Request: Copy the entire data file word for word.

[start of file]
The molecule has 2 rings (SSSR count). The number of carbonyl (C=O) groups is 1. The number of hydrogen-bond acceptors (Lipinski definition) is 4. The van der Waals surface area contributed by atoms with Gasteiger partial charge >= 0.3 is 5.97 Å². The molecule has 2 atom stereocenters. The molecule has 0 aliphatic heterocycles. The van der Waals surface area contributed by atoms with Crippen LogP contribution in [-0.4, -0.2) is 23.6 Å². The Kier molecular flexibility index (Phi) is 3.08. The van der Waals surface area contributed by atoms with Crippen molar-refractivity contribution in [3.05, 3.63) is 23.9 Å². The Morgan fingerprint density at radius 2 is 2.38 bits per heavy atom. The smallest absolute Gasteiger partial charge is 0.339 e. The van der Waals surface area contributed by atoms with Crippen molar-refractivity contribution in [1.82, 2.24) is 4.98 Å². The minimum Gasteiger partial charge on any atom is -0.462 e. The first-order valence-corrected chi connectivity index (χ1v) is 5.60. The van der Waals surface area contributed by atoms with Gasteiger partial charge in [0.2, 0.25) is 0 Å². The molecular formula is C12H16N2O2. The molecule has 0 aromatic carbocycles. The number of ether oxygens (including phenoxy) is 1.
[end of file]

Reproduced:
The molecule has 2 rings (SSSR count). The number of carbonyl (C=O) groups is 1. The number of hydrogen-bond acceptors (Lipinski definition) is 4. The van der Waals surface area contributed by atoms with Gasteiger partial charge >= 0.3 is 5.97 Å². The molecule has 2 atom stereocenters. The molecule has 0 aliphatic heterocycles. The van der Waals surface area contributed by atoms with Crippen LogP contribution in [-0.4, -0.2) is 23.6 Å². The Kier molecular flexibility index (Phi) is 3.08. The van der Waals surface area contributed by atoms with Crippen molar-refractivity contribution in [3.05, 3.63) is 23.9 Å². The Morgan fingerprint density at radius 2 is 2.38 bits per heavy atom. The smallest absolute Gasteiger partial charge is 0.339 e. The van der Waals surface area contributed by atoms with Crippen molar-refractivity contribution in [1.82, 2.24) is 4.98 Å². The minimum Gasteiger partial charge on any atom is -0.462 e. The first-order valence-corrected chi connectivity index (χ1v) is 5.60. The van der Waals surface area contributed by atoms with Gasteiger partial charge in [0.2, 0.25) is 0 Å². The molecular formula is C12H16N2O2. The molecule has 0 aromatic carbocycles. The number of ether oxygens (including phenoxy) is 1.